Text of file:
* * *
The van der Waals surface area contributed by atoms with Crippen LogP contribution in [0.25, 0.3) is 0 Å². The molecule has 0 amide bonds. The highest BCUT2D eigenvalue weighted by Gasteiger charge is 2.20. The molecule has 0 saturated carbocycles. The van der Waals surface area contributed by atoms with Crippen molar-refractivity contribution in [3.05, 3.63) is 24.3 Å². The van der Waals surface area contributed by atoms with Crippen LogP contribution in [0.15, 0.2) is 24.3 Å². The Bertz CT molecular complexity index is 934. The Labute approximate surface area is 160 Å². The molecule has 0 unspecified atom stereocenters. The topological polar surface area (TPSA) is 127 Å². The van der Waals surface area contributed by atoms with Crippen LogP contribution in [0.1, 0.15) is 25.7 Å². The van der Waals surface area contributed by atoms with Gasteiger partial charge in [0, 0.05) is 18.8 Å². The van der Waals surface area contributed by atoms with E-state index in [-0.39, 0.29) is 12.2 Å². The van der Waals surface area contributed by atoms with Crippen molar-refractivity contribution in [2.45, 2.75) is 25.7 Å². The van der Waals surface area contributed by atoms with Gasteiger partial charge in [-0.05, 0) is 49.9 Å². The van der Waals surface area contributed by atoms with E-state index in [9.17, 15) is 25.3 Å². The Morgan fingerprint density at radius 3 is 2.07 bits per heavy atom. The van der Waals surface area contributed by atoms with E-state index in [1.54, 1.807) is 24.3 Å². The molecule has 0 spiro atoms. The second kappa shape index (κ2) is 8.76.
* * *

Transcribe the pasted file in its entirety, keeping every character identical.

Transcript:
The van der Waals surface area contributed by atoms with Crippen LogP contribution in [0.25, 0.3) is 0 Å². The molecule has 0 amide bonds. The highest BCUT2D eigenvalue weighted by Gasteiger charge is 2.20. The molecule has 0 saturated carbocycles. The van der Waals surface area contributed by atoms with Crippen molar-refractivity contribution in [3.05, 3.63) is 24.3 Å². The van der Waals surface area contributed by atoms with Crippen LogP contribution in [0.15, 0.2) is 24.3 Å². The Bertz CT molecular complexity index is 934. The Labute approximate surface area is 160 Å². The molecule has 0 unspecified atom stereocenters. The topological polar surface area (TPSA) is 127 Å². The van der Waals surface area contributed by atoms with Crippen LogP contribution in [0.1, 0.15) is 25.7 Å². The van der Waals surface area contributed by atoms with Gasteiger partial charge in [0, 0.05) is 18.8 Å². The van der Waals surface area contributed by atoms with E-state index in [-0.39, 0.29) is 12.2 Å². The van der Waals surface area contributed by atoms with Crippen molar-refractivity contribution in [2.45, 2.75) is 25.7 Å². The van der Waals surface area contributed by atoms with Gasteiger partial charge in [-0.05, 0) is 49.9 Å². The van der Waals surface area contributed by atoms with E-state index in [9.17, 15) is 25.3 Å². The Morgan fingerprint density at radius 3 is 2.07 bits per heavy atom. The van der Waals surface area contributed by atoms with E-state index in [1.54, 1.807) is 24.3 Å². The molecule has 0 spiro atoms. The second kappa shape index (κ2) is 8.76.